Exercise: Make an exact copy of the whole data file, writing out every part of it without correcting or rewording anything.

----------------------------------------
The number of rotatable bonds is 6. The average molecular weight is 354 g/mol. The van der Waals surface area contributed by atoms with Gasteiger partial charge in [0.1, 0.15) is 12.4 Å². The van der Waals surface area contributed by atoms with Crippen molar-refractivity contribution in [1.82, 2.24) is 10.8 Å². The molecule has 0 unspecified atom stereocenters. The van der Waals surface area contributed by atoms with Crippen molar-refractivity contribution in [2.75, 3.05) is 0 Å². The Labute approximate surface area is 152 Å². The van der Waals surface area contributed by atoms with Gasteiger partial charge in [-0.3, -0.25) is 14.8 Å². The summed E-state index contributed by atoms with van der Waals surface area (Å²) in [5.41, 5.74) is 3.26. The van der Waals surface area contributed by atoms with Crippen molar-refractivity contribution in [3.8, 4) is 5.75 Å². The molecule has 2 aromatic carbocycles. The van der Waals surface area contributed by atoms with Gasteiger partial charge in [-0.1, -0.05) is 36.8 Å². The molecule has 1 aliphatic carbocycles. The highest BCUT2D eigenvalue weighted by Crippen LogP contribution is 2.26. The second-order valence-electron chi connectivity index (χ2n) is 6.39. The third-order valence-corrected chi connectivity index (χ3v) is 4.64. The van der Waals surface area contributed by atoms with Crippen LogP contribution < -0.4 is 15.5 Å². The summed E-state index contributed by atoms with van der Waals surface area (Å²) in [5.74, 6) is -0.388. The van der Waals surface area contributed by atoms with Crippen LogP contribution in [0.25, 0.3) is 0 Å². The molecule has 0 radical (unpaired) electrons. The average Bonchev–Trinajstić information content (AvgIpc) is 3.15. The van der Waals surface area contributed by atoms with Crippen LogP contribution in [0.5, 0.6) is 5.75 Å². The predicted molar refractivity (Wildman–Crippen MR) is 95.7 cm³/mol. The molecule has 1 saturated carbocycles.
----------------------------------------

The number of rotatable bonds is 6. The average molecular weight is 354 g/mol. The van der Waals surface area contributed by atoms with Gasteiger partial charge in [0.1, 0.15) is 12.4 Å². The van der Waals surface area contributed by atoms with Crippen molar-refractivity contribution in [1.82, 2.24) is 10.8 Å². The molecule has 0 unspecified atom stereocenters. The van der Waals surface area contributed by atoms with Crippen molar-refractivity contribution in [2.75, 3.05) is 0 Å². The Labute approximate surface area is 152 Å². The van der Waals surface area contributed by atoms with Gasteiger partial charge in [-0.3, -0.25) is 14.8 Å². The summed E-state index contributed by atoms with van der Waals surface area (Å²) in [5.41, 5.74) is 3.26. The van der Waals surface area contributed by atoms with Crippen molar-refractivity contribution in [3.8, 4) is 5.75 Å². The molecule has 2 aromatic carbocycles. The van der Waals surface area contributed by atoms with Gasteiger partial charge in [-0.1, -0.05) is 36.8 Å². The molecule has 1 aliphatic carbocycles. The highest BCUT2D eigenvalue weighted by Crippen LogP contribution is 2.26. The second-order valence-electron chi connectivity index (χ2n) is 6.39. The third-order valence-corrected chi connectivity index (χ3v) is 4.64. The van der Waals surface area contributed by atoms with Crippen LogP contribution < -0.4 is 15.5 Å². The summed E-state index contributed by atoms with van der Waals surface area (Å²) in [5.74, 6) is -0.388. The van der Waals surface area contributed by atoms with Crippen LogP contribution in [0.25, 0.3) is 0 Å². The molecule has 0 radical (unpaired) electrons. The average Bonchev–Trinajstić information content (AvgIpc) is 3.15. The van der Waals surface area contributed by atoms with Crippen LogP contribution in [0.5, 0.6) is 5.75 Å². The predicted molar refractivity (Wildman–Crippen MR) is 95.7 cm³/mol. The molecule has 1 saturated carbocycles.